Ernest Hemingway left a gross estate of $1,410,310, of which his widow, Mary, is expected to receive about $1 million as the sole beneficiary.
The rest of the estate will go for taxes, past and present, various debts, funeral expenses and legal fees, according to an accounting that was filed yesterday with the Transfer and Estate Tax Section of the State Tax Commission at 80 Centre Street.
The author, who won both the Nobel and Pulitzer Prizes, was found dead of a shotgun wound at his home in Ketchum, Idaho, on July 2, 1961.
Mr. Hemingway would have been 62 years old that July 21.
The author’s assets were divided in the accounting into three categories — stocks and bonds ($418,933), miscellaneous property ($801,766) and mortgages, notes and cash ($189,611).
The adjusted gross estate was listed as $1,289,336 after deductions of $62,545 for funeral and administrative expenses and $58,529 for debts.
All but $918 of the debts are owed to the Internal Revenue Service, and New York State Tax Commission and the Florida Tax Commission for past tax bills.
Mrs. Hemingway presumably will receive outright half of the adjusted gross estate, or $644, 618. The other half is subject to estate tax by the Federal and state governments.
One tax expert said yesterday that taxes on the amount would be “about $250,000.”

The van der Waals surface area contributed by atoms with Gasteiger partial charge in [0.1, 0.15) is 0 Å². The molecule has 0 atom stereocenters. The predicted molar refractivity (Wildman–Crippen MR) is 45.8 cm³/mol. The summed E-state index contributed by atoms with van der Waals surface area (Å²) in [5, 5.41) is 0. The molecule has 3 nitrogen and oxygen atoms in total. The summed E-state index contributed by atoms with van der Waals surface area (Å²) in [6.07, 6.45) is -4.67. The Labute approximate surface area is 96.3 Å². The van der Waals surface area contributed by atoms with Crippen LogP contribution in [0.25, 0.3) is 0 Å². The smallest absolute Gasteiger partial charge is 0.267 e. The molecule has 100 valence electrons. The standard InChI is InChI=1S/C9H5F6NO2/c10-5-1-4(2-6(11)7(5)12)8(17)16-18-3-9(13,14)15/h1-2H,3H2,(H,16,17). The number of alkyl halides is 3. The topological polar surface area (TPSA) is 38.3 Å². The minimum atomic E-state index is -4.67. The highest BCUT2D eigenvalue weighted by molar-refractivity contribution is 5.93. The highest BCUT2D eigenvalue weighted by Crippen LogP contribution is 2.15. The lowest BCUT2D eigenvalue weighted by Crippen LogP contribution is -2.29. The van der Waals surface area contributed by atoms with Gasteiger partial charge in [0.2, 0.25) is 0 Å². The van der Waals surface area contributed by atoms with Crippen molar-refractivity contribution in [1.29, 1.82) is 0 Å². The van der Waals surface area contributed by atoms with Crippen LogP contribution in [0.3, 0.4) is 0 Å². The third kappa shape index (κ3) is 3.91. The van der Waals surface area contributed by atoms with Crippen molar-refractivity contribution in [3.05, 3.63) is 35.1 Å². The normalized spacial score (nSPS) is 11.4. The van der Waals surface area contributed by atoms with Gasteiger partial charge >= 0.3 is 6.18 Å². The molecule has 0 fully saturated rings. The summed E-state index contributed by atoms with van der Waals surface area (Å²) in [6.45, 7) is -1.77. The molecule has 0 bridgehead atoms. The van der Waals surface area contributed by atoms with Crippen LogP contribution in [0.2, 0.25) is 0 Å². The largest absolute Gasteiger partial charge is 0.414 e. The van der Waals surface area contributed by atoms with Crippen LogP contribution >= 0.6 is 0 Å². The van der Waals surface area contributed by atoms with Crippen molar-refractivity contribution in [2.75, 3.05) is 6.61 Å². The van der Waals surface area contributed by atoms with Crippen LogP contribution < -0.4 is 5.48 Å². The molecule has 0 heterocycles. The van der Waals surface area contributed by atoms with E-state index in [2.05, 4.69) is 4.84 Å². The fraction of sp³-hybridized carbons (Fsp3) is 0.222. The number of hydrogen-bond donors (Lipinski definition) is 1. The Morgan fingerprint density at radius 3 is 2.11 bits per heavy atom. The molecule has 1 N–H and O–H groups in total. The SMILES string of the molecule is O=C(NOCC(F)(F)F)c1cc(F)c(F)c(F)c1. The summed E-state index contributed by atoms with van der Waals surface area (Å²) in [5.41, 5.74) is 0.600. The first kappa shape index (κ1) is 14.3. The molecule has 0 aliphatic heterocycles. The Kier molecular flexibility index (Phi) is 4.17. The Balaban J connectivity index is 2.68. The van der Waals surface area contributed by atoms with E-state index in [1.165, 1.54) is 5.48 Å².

Mr. Hemingway had holdings in 36 companies. They were mainly blue-chip securities that apparently provided him with more income in the five years preceding his death than did his published works.
The author’s holdings on Wall Street seemed more consistent with a banker’s portfolio than with a rugged writer who found so much of his literary inspiration in the bull rings of Spain and the jungles of Africa.
Some of the larger holdings included common stocks in Eastman Kodak, 304 shares valued at $32,233; General Motors, 540 shares at $24,088; Bethlehem Steel, 240 shares valued at $10,081,and 336 shares of the American Telephone and Telegraph Company, valued at $39,447.
Mr. Hemingway also owned 50 shares of common stock in Gimbels, valued at $3,581…
Q: Welles based Jake Hannaford, the character you play on Ernest Hemingway and you were friends with Hemingway and spent time with him in Cuba. Were you surprised when he put a gun to his head and shot himself?
JOHN HUSTON: No, I wasn’t. It was exactly what I would have expected him to do under the circumstances. And I say that with profound admiration for both him and the act.
JOHN HUSTON: Oh, yes. He was on his way out mentally, and he had tried once before. He was very canny about it. He had these flashes of sanity. Once they were taking him to the Mayo Clinic on a chartered plane and he tried to jump out of the plane. They subdued him. Then he talked his way out of Mayo and got home. And if you saw the pictures of him near the end, you could see it in his face. The smiling one—the flesh was gone—that was somebody else.
Q: You say “with profound admiration for the act under those circumstances.” Do you think you would consider doing something like that?
JOHN HUSTON: I wouldn’t dream of doing anything else. If I didn’t, it would be out of cowardice and nothing else. I mean Hemingway wouldn’t have done it had it been cancer. But he was on his way to imbecility. That is a hell of a thing to have around. I’m intrigued by the way suicide is approached by different cultures. In some places it’s the thing to do. But the bourgeois of the United States legislates against it. In this society, death is a kind of a shameful thing and is to be concealed even after the spirit has left.